Sources inside Valve Software have unofficially confirmed that the Bellevue, Wash.-based company is working on a portable gaming PC, codenamed the SteamPal, for a planned release date later this year.
The news broke on Tuesday morning via Ars Technica, which followed up on SteamDB operator Pavel Djundiks discovery of several references to a device called the SteamPal in the code for the latest version of Steams client.
The SteamPal, as per the Ars writeup, is a portable gaming system running off Linux that uses gamepad controls and includes a touchscreen, which puts it in the same general category as the Nintendo Switch.
Other rumored features include the ability to hook it up to a monitor via USB, a thumb-sized touchpad, and two joysticks. Its currently being prototyped behind closed doors at Valve, which means all details about it, including the name, are subject to change.
This appears to be the project that was previously codenamed Neptune, references to which were spotted in Steams code as early as last September. It also may be what Valve CEO Gabe Newell was talking about a couple of weeks ago, in response to a high school students question about Steam ports on console.
At time of writing, this is little more than a curiosity. Valve has not announced anything to do with the SteamPal yet, and despite Newells hints, could very well decide to kill the project in the near future.
This is also a notoriously poor time for anyone to be talking about launching a new piece of gaming hardware, as the worldwide electronics market is still crippled by chip shortages, with the possibility that the issue may persist for the next year and a half. The idea that any company, even a major player like Valve, could be planning the launch of a brand-new electronic device for a debut in late 2021 is an incredible display of optimism.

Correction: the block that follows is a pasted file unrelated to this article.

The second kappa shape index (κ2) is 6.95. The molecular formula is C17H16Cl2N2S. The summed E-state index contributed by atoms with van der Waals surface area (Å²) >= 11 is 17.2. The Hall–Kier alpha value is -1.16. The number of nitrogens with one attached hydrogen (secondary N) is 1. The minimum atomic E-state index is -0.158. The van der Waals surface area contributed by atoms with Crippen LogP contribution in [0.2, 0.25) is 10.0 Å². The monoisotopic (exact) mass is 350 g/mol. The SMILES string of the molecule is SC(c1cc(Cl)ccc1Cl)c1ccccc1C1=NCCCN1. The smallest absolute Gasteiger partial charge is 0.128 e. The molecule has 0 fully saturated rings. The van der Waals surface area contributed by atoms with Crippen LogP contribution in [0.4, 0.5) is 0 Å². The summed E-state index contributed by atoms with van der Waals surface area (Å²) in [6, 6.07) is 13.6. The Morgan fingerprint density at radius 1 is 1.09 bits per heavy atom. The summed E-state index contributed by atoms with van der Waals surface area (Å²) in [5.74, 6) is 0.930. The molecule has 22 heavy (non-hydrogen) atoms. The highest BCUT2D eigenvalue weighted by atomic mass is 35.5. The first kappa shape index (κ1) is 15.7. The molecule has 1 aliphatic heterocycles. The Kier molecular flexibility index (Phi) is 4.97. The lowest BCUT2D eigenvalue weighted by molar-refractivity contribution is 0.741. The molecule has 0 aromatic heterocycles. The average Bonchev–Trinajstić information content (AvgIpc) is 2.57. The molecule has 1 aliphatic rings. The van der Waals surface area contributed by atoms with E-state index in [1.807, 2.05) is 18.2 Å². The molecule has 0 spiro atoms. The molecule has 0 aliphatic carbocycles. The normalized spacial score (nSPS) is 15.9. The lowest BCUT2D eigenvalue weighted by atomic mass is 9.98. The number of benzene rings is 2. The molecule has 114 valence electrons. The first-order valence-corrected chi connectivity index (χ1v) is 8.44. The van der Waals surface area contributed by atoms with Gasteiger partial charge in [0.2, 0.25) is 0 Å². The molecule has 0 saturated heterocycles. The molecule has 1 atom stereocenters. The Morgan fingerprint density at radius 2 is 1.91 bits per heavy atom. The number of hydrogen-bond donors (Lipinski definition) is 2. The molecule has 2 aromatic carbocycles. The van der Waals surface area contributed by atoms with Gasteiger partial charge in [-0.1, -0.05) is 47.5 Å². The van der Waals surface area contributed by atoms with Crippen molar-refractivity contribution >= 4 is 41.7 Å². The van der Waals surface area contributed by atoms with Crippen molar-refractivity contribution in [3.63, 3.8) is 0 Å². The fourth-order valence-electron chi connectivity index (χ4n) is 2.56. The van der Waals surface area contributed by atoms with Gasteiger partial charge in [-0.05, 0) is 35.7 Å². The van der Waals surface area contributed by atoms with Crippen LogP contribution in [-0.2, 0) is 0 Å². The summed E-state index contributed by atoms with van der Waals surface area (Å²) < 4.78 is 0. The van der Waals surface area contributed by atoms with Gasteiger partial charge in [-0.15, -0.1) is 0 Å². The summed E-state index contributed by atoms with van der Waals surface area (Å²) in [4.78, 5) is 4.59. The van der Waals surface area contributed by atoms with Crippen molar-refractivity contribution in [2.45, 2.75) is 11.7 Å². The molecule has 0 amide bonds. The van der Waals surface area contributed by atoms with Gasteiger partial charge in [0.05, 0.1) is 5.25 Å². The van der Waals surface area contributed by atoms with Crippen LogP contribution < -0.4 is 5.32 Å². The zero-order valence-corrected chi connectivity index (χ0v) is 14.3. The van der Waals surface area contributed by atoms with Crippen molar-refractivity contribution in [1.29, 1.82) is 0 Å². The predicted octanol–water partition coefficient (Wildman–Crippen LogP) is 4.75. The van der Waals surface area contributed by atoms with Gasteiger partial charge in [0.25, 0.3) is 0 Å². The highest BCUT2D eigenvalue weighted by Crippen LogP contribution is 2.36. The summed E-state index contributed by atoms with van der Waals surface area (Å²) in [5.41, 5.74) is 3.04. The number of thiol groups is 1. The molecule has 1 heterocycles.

The project is entirely on-brand for Valve, however, which has never quite given up on its dreams of bringing PC gaming into players living rooms. Thats much of what motivated past projects like SteamLink and the custom Steam Machines.
Its also not alone in taking aim at the Switch, which is still the best-selling gaming console on the market, and enjoys a near-monopoly in its particular niche. Alienware showed off a similar handheld device, the UFO, at last years CES, with plans to ship it to market a few months later, but then the pandemic hit and the project went dark. There are also several Switch-like portable PC projects coming out of Hong Kong, such as the ONEXPLAYER, which are being made via crowdfunding efforts.
While its peculiar that challengers to the Switch are coming out of the PC market, of all places youd think Sony wouldve resurrected the PlayStation Portable brand by now, if anyone it does indicate that at some point in the future, Nintendo could have a fight on its hands.
Steams got a lot of advantages going into the portable market, such as an established community, brand name, and the various gamification measures taken on its storefront. As cross-play between platforms becomes more standard going forward, something like the SteamPal theoretically could whittle away at the Switchs market share.
It would also theoretically open up a new audience for Steam, as it continues to face challenges from other digital storefronts in the PC space. Some analysts put the console sector of the video game industry at roughly twice the size of the PC sector, and making inroads into that end of the market could only help Valves bottom line.